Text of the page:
Base metals were lower across the board on the LME at the start of a new trading week – copper and aluminium fell to multi-month lows on waning investor appetite for risky assets on growing concerns that the Federal Reserve will raise rates next week.
“Another bout of selling saw the commodity complex end [last] week on a negative note. This is likely to continue this week with a lack of data releases keeping current investors positions unchanged,” ANZ noted.
Today, equities tumbled by their furthest since the Brexit vote after investors became increasingly convinced that the US central bank will move soon. On Friday, the head of the Boston Fed, Eric Rosengren, said a reasonable case can be made for a rate increase.
The CME FedWatch Tool is showing slim odds for a September rate increase, with Fed futures implying just a 24-percent probability, while they now imply a 46-percent probability for a December rise, up from 41 percent at the end of last week.
Today, the focus will be on Fed governor Lael Brainard’s speech, which was only scheduled on Friday and will be the last before the September 20-21 FOMC meeting.
The economic calendar is fairly quiet today – Japan’s PPI dropped 3.6 percent while other Japanese data on machine and tool orders was mixed. Italian quarterly unemployment rate was as expected at 11.5 percent.
Chinese industrial production and retail sales numbers scheduled for release tomorrow are forecast to be unchanged – “any deviation from this is bound to cause a sharp reaction either way,” Kingdom Futures’ Malcolm Freeman noted.
Markets in China will be closed on Thursday and Friday for the mid-Autumn festival.
In the metals, copper fell to $4,582 – its lowest since June 20 – before recently trading at $4,607 per tonne, down $26 on Friday’s close.
Volume has picked up, with more than 9,000 lots having changed hands on Select so far. But the pick-up in volume and weaker direction bode ill, FastMarkets’ William Adams noted.
“With the winding down of summer, the copper market has entered into a lull as prices reach new lows in volatility,” Barclays noted. “While recent data out of China are encouraging, actions in western markets, including an LME warehouse build-up and the possibility of a September rate hike, are the new threat.”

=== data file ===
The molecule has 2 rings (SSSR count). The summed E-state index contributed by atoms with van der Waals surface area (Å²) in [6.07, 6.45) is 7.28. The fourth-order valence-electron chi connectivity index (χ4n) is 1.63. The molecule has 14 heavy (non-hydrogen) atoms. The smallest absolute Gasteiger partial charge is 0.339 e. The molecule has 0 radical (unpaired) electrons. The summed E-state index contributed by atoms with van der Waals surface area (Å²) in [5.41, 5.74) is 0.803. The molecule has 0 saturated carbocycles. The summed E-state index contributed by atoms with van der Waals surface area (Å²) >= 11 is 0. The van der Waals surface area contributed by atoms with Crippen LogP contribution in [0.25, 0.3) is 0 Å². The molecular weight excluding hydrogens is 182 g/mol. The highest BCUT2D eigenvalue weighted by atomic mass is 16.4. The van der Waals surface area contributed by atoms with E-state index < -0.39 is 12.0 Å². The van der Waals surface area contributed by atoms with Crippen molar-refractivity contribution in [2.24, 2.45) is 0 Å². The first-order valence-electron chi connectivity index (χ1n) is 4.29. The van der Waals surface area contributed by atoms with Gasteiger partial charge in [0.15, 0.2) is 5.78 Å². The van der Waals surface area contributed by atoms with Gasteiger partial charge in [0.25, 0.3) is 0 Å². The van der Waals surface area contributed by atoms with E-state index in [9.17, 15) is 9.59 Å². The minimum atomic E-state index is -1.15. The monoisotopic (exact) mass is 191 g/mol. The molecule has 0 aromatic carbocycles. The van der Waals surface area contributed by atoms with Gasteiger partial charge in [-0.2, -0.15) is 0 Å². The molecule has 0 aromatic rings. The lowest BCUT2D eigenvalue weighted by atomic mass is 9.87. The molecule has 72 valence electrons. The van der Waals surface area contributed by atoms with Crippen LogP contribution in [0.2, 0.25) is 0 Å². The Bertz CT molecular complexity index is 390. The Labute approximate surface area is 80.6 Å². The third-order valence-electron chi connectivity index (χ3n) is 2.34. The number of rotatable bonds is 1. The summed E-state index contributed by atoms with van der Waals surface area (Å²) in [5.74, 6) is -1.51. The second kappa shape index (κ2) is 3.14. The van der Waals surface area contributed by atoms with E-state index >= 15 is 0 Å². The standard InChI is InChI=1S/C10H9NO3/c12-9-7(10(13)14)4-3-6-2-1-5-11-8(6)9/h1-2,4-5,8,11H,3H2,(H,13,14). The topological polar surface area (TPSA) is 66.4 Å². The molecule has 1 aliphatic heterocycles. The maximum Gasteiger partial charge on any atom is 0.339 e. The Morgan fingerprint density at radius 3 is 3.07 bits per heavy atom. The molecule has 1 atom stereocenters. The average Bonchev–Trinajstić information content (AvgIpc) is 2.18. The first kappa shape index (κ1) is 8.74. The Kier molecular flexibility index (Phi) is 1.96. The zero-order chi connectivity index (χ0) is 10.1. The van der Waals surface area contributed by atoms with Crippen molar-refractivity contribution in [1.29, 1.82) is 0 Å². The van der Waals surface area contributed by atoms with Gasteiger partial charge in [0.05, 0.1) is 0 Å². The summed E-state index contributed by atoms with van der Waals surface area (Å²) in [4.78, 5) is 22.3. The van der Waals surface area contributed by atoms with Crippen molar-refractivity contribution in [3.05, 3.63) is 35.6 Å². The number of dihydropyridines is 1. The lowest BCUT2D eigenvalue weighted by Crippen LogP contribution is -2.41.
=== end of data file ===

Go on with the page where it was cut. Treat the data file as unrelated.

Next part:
In warehouse data, copper stocks rose a net 3,600 tonnes to 354,200 tonnes and cancelled warrants climbed 6,900 tonnes to 54,875 tonnes.
In copper news, the strike at Codelco’s copper mine El Salvador in Chile ended on Friday after five days but industrial action at Anglo American’s Los Bronces continues.
Aluminium at $1,571.50 was down $7 and around its lowest since June 13. Stocks and cancelled warrants both fell 6,300 tonnes to 2,190,050 and 893,250 tonnes respectively.
Nickel at $10,035 was down $335, having fallen earlier below the key $10,000 level to its lowest in a week. Stocks fell 180 tonnes to 367,752 tonnes.
Zinc slipped to its lowest in one month – it was last at $2,264.50, down $27. Stocks were down 800 tonnes to 447,950 tonnes. Lead fell to a two-week low and was last at $1,872, down $30, with stocks unchanged at 187,850 tonnes.
Likewise, tin fell to its lowest in around two weeks before trading recently at $19,110, down $190. Stocks and cancelled warrants both fell 75 tonnes to 4,215 tonnes and 1,145 tonnes. In the spreads, cash/threes was last at $57 back, down from $250 back on Wednesday. The weaker spread may well indicate profit-taking and lending by profit-takers, FastMarkets’ Adams noted.
Steel billet, cobalt and molybdenum were neglected.
(Editing by Mark Shaw)